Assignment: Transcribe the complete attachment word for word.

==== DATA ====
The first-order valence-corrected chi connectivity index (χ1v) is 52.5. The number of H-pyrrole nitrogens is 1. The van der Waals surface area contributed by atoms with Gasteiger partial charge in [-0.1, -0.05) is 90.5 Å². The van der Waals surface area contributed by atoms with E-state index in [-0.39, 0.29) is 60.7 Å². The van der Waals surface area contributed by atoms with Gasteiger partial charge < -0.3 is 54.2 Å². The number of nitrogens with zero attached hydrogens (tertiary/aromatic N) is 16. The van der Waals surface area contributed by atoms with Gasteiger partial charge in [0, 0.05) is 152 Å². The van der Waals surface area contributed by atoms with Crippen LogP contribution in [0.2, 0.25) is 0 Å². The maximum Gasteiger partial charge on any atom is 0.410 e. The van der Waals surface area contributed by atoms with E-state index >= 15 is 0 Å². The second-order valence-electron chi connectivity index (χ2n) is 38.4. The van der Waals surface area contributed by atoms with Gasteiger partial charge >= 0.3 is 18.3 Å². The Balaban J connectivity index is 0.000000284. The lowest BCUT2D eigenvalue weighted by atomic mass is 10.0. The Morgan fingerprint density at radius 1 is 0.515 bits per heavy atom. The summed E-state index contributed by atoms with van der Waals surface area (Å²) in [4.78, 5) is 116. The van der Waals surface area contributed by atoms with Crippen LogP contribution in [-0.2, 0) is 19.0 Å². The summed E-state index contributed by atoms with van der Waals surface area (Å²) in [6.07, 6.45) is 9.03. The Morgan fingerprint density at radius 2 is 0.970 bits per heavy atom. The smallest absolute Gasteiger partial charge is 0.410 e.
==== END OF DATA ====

The first-order valence-corrected chi connectivity index (χ1v) is 52.5. The number of H-pyrrole nitrogens is 1. The van der Waals surface area contributed by atoms with Gasteiger partial charge in [-0.1, -0.05) is 90.5 Å². The van der Waals surface area contributed by atoms with E-state index in [-0.39, 0.29) is 60.7 Å². The van der Waals surface area contributed by atoms with Gasteiger partial charge < -0.3 is 54.2 Å². The number of nitrogens with zero attached hydrogens (tertiary/aromatic N) is 16. The van der Waals surface area contributed by atoms with Gasteiger partial charge in [0, 0.05) is 152 Å². The van der Waals surface area contributed by atoms with Crippen LogP contribution in [0.2, 0.25) is 0 Å². The maximum Gasteiger partial charge on any atom is 0.410 e. The van der Waals surface area contributed by atoms with E-state index >= 15 is 0 Å². The second-order valence-electron chi connectivity index (χ2n) is 38.4. The van der Waals surface area contributed by atoms with Gasteiger partial charge >= 0.3 is 18.3 Å². The Balaban J connectivity index is 0.000000284. The lowest BCUT2D eigenvalue weighted by atomic mass is 10.0. The Morgan fingerprint density at radius 1 is 0.515 bits per heavy atom. The summed E-state index contributed by atoms with van der Waals surface area (Å²) in [4.78, 5) is 116. The van der Waals surface area contributed by atoms with Crippen LogP contribution in [-0.2, 0) is 19.0 Å². The summed E-state index contributed by atoms with van der Waals surface area (Å²) in [6.07, 6.45) is 9.03. The Morgan fingerprint density at radius 2 is 0.970 bits per heavy atom. The smallest absolute Gasteiger partial charge is 0.410 e.